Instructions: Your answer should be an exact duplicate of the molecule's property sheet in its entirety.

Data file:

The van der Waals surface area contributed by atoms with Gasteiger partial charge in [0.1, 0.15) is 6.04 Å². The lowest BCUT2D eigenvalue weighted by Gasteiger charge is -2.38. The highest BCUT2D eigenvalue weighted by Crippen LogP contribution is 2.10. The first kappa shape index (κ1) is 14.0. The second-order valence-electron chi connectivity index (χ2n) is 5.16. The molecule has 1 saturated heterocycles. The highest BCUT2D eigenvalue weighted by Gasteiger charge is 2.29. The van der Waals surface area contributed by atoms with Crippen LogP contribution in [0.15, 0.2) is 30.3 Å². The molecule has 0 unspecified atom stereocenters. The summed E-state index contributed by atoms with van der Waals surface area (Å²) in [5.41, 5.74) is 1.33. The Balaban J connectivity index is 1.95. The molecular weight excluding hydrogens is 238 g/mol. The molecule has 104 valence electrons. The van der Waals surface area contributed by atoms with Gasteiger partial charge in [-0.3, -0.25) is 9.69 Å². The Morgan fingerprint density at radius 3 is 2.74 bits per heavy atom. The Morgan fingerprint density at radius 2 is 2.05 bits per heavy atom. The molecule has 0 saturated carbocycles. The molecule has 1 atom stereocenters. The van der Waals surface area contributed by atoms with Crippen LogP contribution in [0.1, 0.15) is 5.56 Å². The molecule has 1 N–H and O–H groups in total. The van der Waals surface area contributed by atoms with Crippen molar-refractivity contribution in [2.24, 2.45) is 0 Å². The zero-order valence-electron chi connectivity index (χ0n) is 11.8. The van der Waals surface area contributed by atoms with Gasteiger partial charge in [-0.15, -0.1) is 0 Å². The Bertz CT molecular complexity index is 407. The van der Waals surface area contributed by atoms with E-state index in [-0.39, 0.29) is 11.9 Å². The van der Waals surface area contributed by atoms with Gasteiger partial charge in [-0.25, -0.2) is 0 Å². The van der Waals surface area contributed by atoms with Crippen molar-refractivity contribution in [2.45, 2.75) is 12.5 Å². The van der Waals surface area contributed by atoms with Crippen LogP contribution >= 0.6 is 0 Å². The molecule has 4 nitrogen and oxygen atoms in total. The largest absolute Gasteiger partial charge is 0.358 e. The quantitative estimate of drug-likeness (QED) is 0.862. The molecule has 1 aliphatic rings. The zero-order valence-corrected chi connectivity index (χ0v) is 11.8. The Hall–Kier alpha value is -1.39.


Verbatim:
The van der Waals surface area contributed by atoms with Gasteiger partial charge in [0.1, 0.15) is 6.04 Å². The lowest BCUT2D eigenvalue weighted by Gasteiger charge is -2.38. The highest BCUT2D eigenvalue weighted by Crippen LogP contribution is 2.10. The first kappa shape index (κ1) is 14.0. The second-order valence-electron chi connectivity index (χ2n) is 5.16. The molecule has 1 saturated heterocycles. The highest BCUT2D eigenvalue weighted by Gasteiger charge is 2.29. The van der Waals surface area contributed by atoms with Crippen LogP contribution in [0.15, 0.2) is 30.3 Å². The molecule has 0 unspecified atom stereocenters. The summed E-state index contributed by atoms with van der Waals surface area (Å²) in [5.41, 5.74) is 1.33. The Balaban J connectivity index is 1.95. The molecular weight excluding hydrogens is 238 g/mol. The molecule has 104 valence electrons. The van der Waals surface area contributed by atoms with Gasteiger partial charge in [-0.3, -0.25) is 9.69 Å². The Morgan fingerprint density at radius 3 is 2.74 bits per heavy atom. The Morgan fingerprint density at radius 2 is 2.05 bits per heavy atom. The molecule has 0 saturated carbocycles. The molecule has 1 atom stereocenters. The van der Waals surface area contributed by atoms with Crippen LogP contribution in [0.1, 0.15) is 5.56 Å². The molecule has 1 N–H and O–H groups in total. The van der Waals surface area contributed by atoms with Crippen molar-refractivity contribution in [2.24, 2.45) is 0 Å². The zero-order valence-electron chi connectivity index (χ0n) is 11.8. The van der Waals surface area contributed by atoms with Gasteiger partial charge in [-0.15, -0.1) is 0 Å². The Bertz CT molecular complexity index is 407. The van der Waals surface area contributed by atoms with E-state index in [-0.39, 0.29) is 11.9 Å². The van der Waals surface area contributed by atoms with Gasteiger partial charge in [-0.25, -0.2) is 0 Å². The van der Waals surface area contributed by atoms with Crippen molar-refractivity contribution in [2.45, 2.75) is 12.5 Å². The van der Waals surface area contributed by atoms with Crippen LogP contribution >= 0.6 is 0 Å². The molecule has 4 nitrogen and oxygen atoms in total. The largest absolute Gasteiger partial charge is 0.358 e. The quantitative estimate of drug-likeness (QED) is 0.862. The molecule has 1 aliphatic rings. The zero-order valence-corrected chi connectivity index (χ0v) is 11.8. The Hall–Kier alpha value is -1.39.